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CNN Tonight

Ron DeSantis Out With A Weird Ad; Democrats And Republicans Working Double Time; Legalizing Marijuana Is Where Two Sides Agrees; Elon Musk Laid Off Half Of Twitter Staff; Kyrie Irving Lost Millions From Nike; Teenager Won In 'I Voted' Sticker Contest. Aired 10-11p ET

Aired November 04, 2022 - 22:00   ET



JAKE TAPPER, CNN HOST: Thanks so much for joining us tonight and all week. Follow me on Facebook, Instagram, and Twitter at Jake Tapper. Our coverage continues now with Laura Coates and Alisyn Camerota.

ALISYN CAMEROTA, CNN HOST: Good evening, everyone. I'm Alisyn Camerota in New York.

LAURA COATES, CNN HOST: And I'm Laura Coates here in Washington, D.C. and this is CNN Tonight. It's also, happens to be crunch time, Alisyn. And we're now four days away from election day. And if you want to know which dates are in a fight to the finish, well just look at the map.

You see all the big names are hitting the trail in the final days. It tells you what you need to know primarily about the race and states where frankly, every single vote will count.

CAMEROTA: And then Laura, there's this remarkable new DeSantis ad that we have to show you, that claims to know what God wants.


UNKNOWN: And on the eighth day, God looked down on his planned paradise and said, I need a protector. So, God made a fighter.


CAMEROTA: My God. we are going to talk about that.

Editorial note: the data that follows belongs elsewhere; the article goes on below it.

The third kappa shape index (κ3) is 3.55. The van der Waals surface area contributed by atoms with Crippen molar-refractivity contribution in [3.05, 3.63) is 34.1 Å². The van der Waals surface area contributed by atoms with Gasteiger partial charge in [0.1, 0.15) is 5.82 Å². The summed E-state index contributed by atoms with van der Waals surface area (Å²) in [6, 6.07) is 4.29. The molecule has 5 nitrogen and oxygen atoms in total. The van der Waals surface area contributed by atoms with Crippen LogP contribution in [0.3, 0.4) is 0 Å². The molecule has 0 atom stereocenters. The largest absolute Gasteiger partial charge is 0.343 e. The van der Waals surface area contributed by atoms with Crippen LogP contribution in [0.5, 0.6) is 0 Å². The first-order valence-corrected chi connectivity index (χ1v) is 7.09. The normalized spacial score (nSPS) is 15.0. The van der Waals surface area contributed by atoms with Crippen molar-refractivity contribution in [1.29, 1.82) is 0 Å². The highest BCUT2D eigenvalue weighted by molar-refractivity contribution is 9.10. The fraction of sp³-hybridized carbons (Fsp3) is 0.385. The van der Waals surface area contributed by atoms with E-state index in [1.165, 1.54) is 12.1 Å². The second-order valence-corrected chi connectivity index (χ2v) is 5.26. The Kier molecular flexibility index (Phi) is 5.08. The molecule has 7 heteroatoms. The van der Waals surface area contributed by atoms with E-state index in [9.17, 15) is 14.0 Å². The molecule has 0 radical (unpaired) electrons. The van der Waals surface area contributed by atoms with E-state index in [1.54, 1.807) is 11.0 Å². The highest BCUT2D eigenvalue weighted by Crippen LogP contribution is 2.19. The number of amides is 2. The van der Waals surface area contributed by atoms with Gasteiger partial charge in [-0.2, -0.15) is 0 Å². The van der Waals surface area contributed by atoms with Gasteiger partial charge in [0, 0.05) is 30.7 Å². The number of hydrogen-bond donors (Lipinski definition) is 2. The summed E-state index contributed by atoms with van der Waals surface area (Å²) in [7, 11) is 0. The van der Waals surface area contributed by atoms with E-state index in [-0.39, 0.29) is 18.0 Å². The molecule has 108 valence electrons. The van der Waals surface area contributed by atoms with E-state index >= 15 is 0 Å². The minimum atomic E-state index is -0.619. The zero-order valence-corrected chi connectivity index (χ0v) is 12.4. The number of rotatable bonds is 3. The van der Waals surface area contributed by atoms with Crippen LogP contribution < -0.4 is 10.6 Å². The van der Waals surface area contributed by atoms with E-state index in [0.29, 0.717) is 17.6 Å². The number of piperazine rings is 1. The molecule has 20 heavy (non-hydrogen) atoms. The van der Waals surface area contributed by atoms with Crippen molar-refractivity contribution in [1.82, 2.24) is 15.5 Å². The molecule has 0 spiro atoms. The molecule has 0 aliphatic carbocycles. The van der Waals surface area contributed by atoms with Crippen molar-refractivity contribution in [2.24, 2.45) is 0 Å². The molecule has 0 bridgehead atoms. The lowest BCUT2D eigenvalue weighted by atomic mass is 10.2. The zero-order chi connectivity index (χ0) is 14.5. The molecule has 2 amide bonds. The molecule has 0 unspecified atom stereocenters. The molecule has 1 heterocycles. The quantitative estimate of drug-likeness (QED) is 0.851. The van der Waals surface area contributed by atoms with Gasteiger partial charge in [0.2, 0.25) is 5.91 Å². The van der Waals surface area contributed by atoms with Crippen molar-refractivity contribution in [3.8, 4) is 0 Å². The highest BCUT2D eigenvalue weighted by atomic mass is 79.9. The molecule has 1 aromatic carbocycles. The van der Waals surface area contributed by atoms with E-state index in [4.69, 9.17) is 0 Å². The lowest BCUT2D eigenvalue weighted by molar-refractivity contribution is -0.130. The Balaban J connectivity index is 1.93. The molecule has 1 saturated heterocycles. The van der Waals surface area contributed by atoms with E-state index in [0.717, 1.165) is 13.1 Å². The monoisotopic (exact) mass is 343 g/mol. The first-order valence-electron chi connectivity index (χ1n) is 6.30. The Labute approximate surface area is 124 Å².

COATES: I hope so.

CAMEROTA: Plus, the politics of pot. Recreational marijuana is on the ballot in five states. Most of them conservative red states. Finally, an issue that's bringing Americans together, getting high.

COATES: Well, when you go low, they go high. Sorry, I had to. I don't know why I came out. It was a whole thing.

CAMEROTA: Good. Fantastic. All right. Let's bring in our experts on that. Here in New York we have CNN political commentators, Scott Jennings and former Clinton White House aide, Keith Boykin and Mark McKinnon, former advisor to George W. Bush and John McCain.

Gentlemen, great to have you. We'll get to the pot thing in a minute.

MARK MCKINNON, CNN POLITICAL COMMENTATOR: I do live at 10,000 feet, so I know something about that.

CAMEROTA: That being high. All right. We will dive into that momentarily. But first, Mark, when you look at that map of where all the biggest names in politics are being deployed to right now from, you know, you can see, public Obama, Joe Biden, Donald Trump. What does it tell you about the anxiety levels?

MCKINNON: It tells me a lot. Tell -- if you want to know where Democrats are in trouble, follow, follow Obama. Follow Biden. Wherever they are, that spells trouble. They're there because Democrats are in trouble. And where you see Republicans going like, Trump, that's where they smell opportunity.

So just watch the map and it, yes. Look where Obama was, Nevada, Arizona. Biden is in Pennsylvania.

CAMEROTA: And he's in New York. Why is that?

MCKINNON: And in New York.

CAMEROTA: Why is it, why is Biden in a blue state?